Diversity, equity, and inclusion. Most businesses say they want to have a diverse workforce and be where everyone can thrive, but then it doesn’t happen. Why?
You recruit from a diverse slate of candidates and even hire people across all spectrums – race, gender, religion, national origin, you name it. However, your leadership still looks the same today as it did 15 years ago.
What’s going on here? It’s not overt racism – your business is actively recruiting minority candidates. If you can get people on board but not retain them, it’s likely coming from something more subtle: cultural clashes at work.
Cultural differences at work
What do a Black superintendent and a potato-loving Asian have in common? They operate out of the local cultural norms.
To keep reading, click here: Cultural differences at work: another challenge for DEI
5 thoughts on “Cultural differences at work: another challenge for DEI”
Non sequitur. Are your recruiting, hiring and firing practices completely color-blind? If not, that’s racism.
“DEI” courses that teach that some of us are automatically “privileged,” “oppressors,” or “racist” just because of our protected characteristics are racist and constitute hostile environment harassment. Especially if they say they are “anti-racist.”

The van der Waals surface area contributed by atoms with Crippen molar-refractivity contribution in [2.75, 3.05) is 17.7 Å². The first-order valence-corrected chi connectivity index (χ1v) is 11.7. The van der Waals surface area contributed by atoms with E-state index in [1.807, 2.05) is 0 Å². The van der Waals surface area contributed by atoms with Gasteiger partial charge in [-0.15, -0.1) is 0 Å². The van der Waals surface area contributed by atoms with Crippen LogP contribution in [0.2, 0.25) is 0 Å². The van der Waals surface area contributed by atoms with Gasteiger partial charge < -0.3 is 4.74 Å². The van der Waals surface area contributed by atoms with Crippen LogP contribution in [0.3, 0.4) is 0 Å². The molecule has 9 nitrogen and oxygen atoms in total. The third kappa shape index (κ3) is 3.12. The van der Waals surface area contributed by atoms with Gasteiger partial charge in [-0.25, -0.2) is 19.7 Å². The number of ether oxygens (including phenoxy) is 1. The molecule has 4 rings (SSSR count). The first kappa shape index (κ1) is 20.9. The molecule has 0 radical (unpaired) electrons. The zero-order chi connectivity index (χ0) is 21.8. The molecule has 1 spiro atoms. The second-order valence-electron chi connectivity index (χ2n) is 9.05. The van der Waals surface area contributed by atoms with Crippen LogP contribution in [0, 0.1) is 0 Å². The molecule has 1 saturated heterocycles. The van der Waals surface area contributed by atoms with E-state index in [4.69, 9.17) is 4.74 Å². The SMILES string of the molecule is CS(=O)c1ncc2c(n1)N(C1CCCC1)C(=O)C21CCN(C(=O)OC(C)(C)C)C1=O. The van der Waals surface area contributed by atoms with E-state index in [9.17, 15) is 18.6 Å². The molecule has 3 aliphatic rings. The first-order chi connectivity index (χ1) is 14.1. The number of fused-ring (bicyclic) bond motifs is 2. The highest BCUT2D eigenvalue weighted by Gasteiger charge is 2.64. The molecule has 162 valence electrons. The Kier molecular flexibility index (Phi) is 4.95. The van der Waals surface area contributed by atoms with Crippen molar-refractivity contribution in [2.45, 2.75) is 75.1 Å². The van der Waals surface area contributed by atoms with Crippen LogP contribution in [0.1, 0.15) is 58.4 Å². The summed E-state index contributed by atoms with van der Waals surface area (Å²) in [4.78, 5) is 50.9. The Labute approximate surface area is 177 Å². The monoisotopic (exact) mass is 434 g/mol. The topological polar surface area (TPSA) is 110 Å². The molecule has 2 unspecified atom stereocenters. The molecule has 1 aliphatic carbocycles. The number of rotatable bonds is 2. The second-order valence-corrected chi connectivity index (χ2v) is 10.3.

I agree. However, there are times where recruiting does have to intentionally include people who have generally been excluded to make sure that the candidate pool is diverse.
For example, if your office is mostly white men, you can’t just post jobs at golf clubs and adult clubs. At the very least, your job postings need to be in neutral places and it may best to post jobs at HBCUs (Historically Black Colleges and Universities).
You are totally ignoring the existence of institutional racism, which no longer requires an individual decision to discriminate, but merely continues on absent conscious efforts to change its trajectory. So-called “color-blindness” does nothing to combat institutional racism and unconscious bias, but, to the contrary, just perpetuates it. Acknowledging that some of us have benefited from various privileges doesn’t make us oppressors or racists, but refusing to acknowledge our privileges certainly won’t help eliminate oppression or racism.
The superintendent story seems more complicated than can be summed up by cultural differences. For instance: an all expense paid trip to a for-profit college hoping to market its online program to Utah teachers.
“State law prohibits public employees from accepting most gifts, including travel, from potential vendors. In May, a few days after a closed-door school board meeting, Gadson filed a sworn declaration with the Attorney General’s office indicating that he had taken an “all-expense-paid trip” to GCU from Jan. 12 to 14. Such declarations are required by law within 10 days of any official accepting a gift.”
Honestly, shows like Star Trek: TNG and DSP and The Orville have done a better job of teaching me how groups of individuals from different cultures and backgrounds than any management training I’ve ever had…
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